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Association of Police and Crime Commissioners Bulletin - Issue 1

20 September 2019

A word from APCC Chair Katy Bourne

Yesterday I had my first introductory meeting with the Home Secretary. We discussed topical policing issues including, the importance of championing police officer welfare and the forthcoming uplift of 20,000 police officers. I think it is essential during this turning point in policing that the public’s voice remains heard. We talked about opportunities for PCCs to speak more to the public locally and nationally, seeking public opinion on issues like police officer safety, the use of tasers and Artificial Intelligence (AI). The Home Secretary expressed interest in this proposal. PCCs recognise that the voice of victims must echo throughout the criminal justice system and I know that we are all working closely with our partners to ensure this happens. I’m pleased to say that the Home Secretary is also committed to putting victims’ interests first and ensuring better justice outcomes.

Recruitment of 20,000 officers will make a real difference to communities

Police and Crime Commissioners welcomed the Home Office campaign launching the recruitment of 20,000 new officers across England and Wales. Recruitment will take place over the next three years supported by a new national policing board, chaired by the Home Secretary and made up of key police leaders including the Chair of the Association of Police and Crime Commissioners.

Following the Campaign launch APCC Chair Katy Bourne OBE said: “These extra officers will help our police forces to cut crime and provide better outcomes for victims and PCCs look forward to working with partners to ensure the successful recruitment of these new officers in our communities."

PCCs welcome funding in Chancellor's Spending Round

The Chancellor’s Spending Round Statement delivered encouraging news for policing and the public setting out how the Government will provide an additional £750m next year to recruit and increase the number of police officers, with £45m committed now to ensure that much needed recruitment can start immediately.

APCC Finance Lead, Roger Hirst PFCC said: “This funding is welcome because demand on police services is increasing, whether that be from drug crimes, the internet, or new crimes defined by the government. There is now a huge opportunity for policing to deliver more for the public, providing safer communities and better outcomes for victims."

APCC Deputy Finance Lead, Paddy Tipping PCC said: “This is an excellent announcement that provides much needed new investment for the police. We will work closely with the Home Office to deliver 6,000 new officers by 31 March 2021. Residents want to see a more visible presence on our streets and PCCs are working on the case.”

PCCs concerned for future of domestic abuse legislation

APCC Victims Leads have lead calls on Government to reintroduce the Domestic Abuse Bill at the earliest opportunity in the next Parliament. The landmark legislation is an important and necessary step to better protect victims of domestic abuse and bring the perpetrators of these abhorrent crimes to justice. PCCs are responsible for commissioning victims services locally and tackling domestic abuse is a key priority. Measures brought forward in the Bill would better equip PCCs and the wider criminal justice system to support victims.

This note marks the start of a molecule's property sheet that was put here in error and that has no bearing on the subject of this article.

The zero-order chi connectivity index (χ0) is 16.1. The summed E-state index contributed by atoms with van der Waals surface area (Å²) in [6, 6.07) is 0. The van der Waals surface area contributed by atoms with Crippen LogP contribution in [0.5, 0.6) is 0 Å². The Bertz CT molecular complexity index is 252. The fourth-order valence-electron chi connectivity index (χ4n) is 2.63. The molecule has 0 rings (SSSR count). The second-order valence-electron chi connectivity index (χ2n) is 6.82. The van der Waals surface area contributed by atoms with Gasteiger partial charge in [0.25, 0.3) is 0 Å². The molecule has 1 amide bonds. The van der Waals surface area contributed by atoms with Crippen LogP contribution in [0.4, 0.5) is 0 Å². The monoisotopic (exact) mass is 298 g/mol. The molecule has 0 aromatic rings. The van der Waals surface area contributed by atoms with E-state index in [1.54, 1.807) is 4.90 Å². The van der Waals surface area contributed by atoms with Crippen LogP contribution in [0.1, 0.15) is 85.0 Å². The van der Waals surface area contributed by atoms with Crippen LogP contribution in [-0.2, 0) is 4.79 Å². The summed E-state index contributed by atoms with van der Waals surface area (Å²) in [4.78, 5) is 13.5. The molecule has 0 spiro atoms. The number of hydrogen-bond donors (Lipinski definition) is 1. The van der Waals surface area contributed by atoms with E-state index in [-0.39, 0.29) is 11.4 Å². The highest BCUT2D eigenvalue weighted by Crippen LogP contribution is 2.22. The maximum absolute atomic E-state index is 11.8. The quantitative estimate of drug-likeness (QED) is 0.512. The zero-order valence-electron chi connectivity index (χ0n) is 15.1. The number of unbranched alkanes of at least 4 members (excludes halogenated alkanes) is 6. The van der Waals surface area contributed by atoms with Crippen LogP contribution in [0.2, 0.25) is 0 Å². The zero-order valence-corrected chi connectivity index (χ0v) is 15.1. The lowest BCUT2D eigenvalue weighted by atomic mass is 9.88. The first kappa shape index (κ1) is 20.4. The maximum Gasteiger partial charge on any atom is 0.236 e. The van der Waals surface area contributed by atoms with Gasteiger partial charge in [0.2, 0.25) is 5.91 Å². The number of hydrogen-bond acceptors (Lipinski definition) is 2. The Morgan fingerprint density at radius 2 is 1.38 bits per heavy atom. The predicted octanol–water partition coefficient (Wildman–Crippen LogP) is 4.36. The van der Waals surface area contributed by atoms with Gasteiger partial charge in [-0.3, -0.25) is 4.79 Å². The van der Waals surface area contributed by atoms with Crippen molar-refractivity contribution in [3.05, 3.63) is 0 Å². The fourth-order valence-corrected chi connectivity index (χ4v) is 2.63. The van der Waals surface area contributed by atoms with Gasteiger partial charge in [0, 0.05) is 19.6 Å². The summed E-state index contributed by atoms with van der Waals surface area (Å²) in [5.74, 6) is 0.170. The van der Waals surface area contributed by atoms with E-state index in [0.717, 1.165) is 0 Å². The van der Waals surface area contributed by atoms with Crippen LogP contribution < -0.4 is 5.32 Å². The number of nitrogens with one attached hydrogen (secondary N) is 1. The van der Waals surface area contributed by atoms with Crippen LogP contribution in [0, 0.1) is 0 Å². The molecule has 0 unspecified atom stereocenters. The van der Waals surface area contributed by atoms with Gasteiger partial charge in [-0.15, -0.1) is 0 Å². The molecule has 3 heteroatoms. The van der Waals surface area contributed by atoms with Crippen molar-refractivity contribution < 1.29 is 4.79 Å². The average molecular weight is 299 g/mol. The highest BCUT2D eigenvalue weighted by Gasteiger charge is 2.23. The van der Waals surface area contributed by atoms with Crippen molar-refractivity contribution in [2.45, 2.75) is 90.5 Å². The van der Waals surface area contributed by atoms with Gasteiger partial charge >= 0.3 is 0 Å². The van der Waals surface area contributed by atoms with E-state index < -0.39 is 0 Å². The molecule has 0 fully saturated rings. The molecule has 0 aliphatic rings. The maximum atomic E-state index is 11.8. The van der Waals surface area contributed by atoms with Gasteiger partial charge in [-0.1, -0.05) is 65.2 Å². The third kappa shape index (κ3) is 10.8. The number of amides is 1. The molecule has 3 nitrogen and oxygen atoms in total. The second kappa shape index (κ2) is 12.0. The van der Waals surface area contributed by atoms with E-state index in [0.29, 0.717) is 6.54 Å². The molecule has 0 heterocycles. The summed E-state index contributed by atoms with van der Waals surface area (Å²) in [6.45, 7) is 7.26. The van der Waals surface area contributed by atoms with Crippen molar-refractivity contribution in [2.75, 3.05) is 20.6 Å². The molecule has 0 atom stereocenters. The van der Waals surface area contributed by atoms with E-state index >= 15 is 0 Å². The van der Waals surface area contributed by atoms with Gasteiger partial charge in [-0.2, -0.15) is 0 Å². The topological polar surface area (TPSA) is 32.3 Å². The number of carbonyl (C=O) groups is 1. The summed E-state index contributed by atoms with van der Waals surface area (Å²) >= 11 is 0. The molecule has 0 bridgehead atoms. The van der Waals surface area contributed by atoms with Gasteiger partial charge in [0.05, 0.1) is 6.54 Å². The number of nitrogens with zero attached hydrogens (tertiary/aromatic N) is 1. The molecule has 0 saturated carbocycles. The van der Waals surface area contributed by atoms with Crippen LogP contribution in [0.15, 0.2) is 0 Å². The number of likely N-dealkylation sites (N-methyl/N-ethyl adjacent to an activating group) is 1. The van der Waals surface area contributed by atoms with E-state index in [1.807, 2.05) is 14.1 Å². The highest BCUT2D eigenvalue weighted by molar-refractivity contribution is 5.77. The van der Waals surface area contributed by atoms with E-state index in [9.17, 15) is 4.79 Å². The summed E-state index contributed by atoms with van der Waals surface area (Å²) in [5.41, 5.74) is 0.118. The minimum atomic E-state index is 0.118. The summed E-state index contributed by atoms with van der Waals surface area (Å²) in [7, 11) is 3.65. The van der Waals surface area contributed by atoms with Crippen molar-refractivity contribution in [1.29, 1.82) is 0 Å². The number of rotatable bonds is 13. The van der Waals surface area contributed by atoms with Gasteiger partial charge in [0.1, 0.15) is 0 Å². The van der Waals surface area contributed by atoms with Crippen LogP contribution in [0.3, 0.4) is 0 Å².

PCCs have welcomed the appointment of Nicole Jacobs this week as the first Domestic Abuse Commissioner. Her appointment underlines just how critical it is that the Government re-introduces the Domestic Abuse Bill, without any changes to the statutory powers it currently contains. Until this is done the role of Domestic Abuse Commissioner will have neither statutory basis nor formal powers. PCCs will continue to press for the early reintroduction of the Bill.

North Wales PCC steps up crackdown on knife crime

North Wales PCC Arfon Jones is stepping up the crackdown against knife crime with the purchase of hand-held metal detectors for use by pub and club door staff. The rollout of the equipment was announced to coincide with Operation Sceptre, the national campaign to reduce knife crime between September 16 and 22. As part of the campaign amnesty bins will be placed in police stations and recycling centres across North Wales so that knives can be disposed of safely.

Speaking about the new equipment Arfon Jones said: “I thought it was important to fund the metal detecting scanners because it reassures the public. It means you can go to a pub or a club for a drink or a meal safe in the knowledge that it’s safe.”

The commissioner has also funded an interactive display at DangerPoint safety education centre and has committed to setting up a Youth Commission to give young people the chance to raise fears about their safety.

Bleed Control Kits rolled out across the West Midlands

The West Midlands PCC has put in place funding to expand the initiative to have 400 Bleed Control Kits distributed across the region.

A Bleed Control Kit can help save precious time until paramedics arrive at the scene and prevent bleeding leading to a fatality and funding will ensure these life-saving packs are made available across the whole of the West Midlands.

PCC David Jamieson said: “Violent crime has been rising across the country and here in the West Midlands we are not immune. We’ve seen a dramatic increase in knife crime, rising from 1,566 incidents in 2012 to 2,900 in 2018. If the roll out of these kits can help just one person, they will have proved a resounding success.”
You can read more about how PCCs are making a difference on our website.




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